Well, sort of. I really mean “systemic game” and I am really talking only about game systems here.
So let me preface this by saying that this article’s title is hyperbolic exaggeration. It uses the term “game” in my annoyingly formal, reductionist way. But I want to say it anyway, for the sake of the provocation; framing it this way jars some preconceived notions about terms out of my head. (At some point, I’ll do a post here about finding alternate, less loaded terms. But for now, since I want to get this out, I’m running with it.)
If you take as given that a game can be analyzed in terms of its grammatical structure — the verbs, nouns, adjectives that make it up – then it leads to the natural thought that you might get the same structure with minor variations.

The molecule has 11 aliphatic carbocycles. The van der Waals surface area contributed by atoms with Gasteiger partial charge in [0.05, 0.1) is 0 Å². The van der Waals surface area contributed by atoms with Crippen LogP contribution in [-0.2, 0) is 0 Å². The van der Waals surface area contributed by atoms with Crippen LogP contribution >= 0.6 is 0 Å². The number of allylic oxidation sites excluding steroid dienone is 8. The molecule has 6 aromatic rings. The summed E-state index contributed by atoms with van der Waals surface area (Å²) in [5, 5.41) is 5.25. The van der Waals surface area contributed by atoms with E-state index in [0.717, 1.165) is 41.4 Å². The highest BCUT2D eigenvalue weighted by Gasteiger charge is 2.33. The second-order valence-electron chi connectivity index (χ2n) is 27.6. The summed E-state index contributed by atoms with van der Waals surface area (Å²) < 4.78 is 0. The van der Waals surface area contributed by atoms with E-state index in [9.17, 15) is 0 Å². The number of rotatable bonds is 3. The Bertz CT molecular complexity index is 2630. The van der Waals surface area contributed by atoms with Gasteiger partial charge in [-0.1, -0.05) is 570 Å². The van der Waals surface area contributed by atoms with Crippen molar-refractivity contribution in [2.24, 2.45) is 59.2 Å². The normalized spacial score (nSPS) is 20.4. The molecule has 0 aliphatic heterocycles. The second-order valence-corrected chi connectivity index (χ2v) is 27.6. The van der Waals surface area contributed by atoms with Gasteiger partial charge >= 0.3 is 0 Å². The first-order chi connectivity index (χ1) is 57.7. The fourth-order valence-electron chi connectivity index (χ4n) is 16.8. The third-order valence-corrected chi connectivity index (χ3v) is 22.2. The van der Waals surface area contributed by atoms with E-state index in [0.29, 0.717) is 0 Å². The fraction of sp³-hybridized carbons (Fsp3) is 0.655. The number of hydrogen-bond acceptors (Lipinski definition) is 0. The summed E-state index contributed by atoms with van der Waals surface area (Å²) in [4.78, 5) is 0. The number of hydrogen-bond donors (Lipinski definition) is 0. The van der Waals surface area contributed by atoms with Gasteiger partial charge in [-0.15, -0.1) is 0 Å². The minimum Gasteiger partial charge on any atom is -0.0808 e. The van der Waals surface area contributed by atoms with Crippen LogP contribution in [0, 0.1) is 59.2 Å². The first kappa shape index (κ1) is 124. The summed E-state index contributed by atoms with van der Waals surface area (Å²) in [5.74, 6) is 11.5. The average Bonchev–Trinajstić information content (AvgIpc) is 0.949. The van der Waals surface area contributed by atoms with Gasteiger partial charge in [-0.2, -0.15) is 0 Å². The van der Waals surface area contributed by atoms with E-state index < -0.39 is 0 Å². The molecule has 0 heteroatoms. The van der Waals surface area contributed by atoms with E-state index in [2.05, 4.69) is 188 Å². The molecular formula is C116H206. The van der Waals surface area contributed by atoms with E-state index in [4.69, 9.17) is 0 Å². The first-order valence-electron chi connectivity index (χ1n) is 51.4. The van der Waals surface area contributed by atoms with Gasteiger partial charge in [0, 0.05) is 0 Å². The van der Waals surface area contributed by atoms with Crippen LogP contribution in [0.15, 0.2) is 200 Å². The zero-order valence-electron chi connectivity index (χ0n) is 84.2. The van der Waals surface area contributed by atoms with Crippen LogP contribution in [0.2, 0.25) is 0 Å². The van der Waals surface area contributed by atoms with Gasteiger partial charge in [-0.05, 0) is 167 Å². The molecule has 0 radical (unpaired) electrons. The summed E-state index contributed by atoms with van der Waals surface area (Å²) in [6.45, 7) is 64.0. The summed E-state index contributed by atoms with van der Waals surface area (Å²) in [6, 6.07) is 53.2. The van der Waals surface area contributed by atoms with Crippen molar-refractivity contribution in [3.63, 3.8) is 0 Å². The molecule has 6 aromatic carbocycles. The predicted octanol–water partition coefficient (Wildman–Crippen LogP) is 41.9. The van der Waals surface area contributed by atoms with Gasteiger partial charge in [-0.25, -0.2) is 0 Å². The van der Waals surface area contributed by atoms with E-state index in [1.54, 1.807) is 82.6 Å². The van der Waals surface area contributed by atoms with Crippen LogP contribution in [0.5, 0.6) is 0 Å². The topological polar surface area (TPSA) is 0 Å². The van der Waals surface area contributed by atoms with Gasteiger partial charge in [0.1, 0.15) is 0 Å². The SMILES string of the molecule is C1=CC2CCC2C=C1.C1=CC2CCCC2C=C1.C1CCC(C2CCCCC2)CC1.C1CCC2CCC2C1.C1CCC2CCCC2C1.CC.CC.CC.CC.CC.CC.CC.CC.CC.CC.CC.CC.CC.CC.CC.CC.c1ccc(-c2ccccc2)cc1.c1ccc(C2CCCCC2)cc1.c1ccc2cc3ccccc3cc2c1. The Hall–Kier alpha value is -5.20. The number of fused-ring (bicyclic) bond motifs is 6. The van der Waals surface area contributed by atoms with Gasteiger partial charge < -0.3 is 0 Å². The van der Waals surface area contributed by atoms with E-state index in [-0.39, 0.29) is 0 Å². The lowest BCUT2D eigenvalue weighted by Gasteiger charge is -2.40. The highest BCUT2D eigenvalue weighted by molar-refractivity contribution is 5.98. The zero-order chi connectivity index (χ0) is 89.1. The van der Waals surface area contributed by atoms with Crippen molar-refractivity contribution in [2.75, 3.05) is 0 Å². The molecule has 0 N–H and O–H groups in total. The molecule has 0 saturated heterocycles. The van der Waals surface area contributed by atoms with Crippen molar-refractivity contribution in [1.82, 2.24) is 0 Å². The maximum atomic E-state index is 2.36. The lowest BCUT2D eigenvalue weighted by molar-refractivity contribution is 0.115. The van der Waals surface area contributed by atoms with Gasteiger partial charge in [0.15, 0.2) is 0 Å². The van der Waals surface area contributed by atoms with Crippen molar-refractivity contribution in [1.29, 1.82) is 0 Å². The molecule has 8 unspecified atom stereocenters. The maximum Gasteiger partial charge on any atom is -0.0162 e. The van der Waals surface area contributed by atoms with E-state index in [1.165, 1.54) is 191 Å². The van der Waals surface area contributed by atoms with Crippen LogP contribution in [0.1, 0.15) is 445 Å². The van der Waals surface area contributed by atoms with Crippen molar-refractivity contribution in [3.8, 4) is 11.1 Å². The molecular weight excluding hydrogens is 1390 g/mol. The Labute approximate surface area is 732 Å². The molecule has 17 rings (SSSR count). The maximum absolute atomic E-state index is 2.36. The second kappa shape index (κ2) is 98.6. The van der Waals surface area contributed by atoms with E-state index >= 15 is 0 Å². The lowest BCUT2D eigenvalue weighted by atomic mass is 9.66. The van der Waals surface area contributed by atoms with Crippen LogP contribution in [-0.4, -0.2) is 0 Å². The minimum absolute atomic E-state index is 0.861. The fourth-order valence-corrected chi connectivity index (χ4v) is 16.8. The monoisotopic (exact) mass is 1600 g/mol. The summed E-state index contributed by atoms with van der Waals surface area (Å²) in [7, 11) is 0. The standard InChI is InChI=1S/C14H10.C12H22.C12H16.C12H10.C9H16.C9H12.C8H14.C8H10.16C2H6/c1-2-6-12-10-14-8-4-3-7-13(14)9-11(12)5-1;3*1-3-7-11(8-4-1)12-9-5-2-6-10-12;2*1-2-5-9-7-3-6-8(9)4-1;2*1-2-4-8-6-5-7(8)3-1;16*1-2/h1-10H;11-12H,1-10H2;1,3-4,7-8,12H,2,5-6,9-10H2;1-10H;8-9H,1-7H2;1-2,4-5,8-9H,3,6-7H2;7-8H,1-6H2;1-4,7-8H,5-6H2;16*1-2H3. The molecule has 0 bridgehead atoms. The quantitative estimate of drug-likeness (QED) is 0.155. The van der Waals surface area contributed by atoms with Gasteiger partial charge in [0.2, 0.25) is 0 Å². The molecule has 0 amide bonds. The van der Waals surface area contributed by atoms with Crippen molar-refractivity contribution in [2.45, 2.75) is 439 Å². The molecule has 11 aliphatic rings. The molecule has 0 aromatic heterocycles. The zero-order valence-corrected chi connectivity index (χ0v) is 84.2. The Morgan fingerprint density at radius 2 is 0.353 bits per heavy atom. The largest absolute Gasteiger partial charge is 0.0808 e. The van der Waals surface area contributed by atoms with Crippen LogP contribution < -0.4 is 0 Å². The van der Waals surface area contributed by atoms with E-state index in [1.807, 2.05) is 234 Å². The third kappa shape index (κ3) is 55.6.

- This is a rose.
- This is a blue rose.
- This is a red rose with whitish leaves.
- This is a thorny rose with a strong aroma.
A rose by any other name would smell as sweet; a rose is a rose is a rose.
And an FPS is an FPS is an FPS.
(Is this reductionist? Absolutely. It discounts all the things that sit on top of the same skeleton and make them radically different player experiences. But bear with me a moment).